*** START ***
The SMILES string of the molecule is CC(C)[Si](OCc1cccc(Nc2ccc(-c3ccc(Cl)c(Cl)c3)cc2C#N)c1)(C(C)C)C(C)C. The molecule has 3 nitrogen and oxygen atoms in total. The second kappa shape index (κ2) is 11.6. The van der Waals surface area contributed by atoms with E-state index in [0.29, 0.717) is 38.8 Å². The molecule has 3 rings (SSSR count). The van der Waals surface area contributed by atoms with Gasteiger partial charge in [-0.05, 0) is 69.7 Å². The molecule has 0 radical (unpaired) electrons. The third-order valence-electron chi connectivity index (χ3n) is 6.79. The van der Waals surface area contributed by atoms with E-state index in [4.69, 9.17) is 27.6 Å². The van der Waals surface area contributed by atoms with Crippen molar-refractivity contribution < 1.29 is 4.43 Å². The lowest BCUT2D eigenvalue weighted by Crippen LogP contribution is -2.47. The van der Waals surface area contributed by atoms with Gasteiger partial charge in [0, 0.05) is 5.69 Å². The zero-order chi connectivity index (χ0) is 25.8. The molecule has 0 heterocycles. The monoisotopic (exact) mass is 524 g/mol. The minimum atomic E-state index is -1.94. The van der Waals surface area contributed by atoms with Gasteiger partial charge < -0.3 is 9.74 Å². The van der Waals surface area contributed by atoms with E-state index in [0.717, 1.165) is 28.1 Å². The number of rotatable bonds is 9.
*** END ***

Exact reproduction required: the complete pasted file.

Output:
The SMILES string of the molecule is CC(C)[Si](OCc1cccc(Nc2ccc(-c3ccc(Cl)c(Cl)c3)cc2C#N)c1)(C(C)C)C(C)C. The molecule has 3 nitrogen and oxygen atoms in total. The second kappa shape index (κ2) is 11.6. The van der Waals surface area contributed by atoms with E-state index in [0.29, 0.717) is 38.8 Å². The molecule has 3 rings (SSSR count). The van der Waals surface area contributed by atoms with Gasteiger partial charge in [-0.05, 0) is 69.7 Å². The molecule has 0 radical (unpaired) electrons. The third-order valence-electron chi connectivity index (χ3n) is 6.79. The van der Waals surface area contributed by atoms with E-state index in [4.69, 9.17) is 27.6 Å². The van der Waals surface area contributed by atoms with Crippen molar-refractivity contribution < 1.29 is 4.43 Å². The lowest BCUT2D eigenvalue weighted by Crippen LogP contribution is -2.47. The van der Waals surface area contributed by atoms with Gasteiger partial charge in [0, 0.05) is 5.69 Å². The zero-order chi connectivity index (χ0) is 25.8. The molecule has 0 heterocycles. The monoisotopic (exact) mass is 524 g/mol. The minimum atomic E-state index is -1.94. The van der Waals surface area contributed by atoms with Gasteiger partial charge < -0.3 is 9.74 Å². The van der Waals surface area contributed by atoms with E-state index in [0.717, 1.165) is 28.1 Å². The number of rotatable bonds is 9.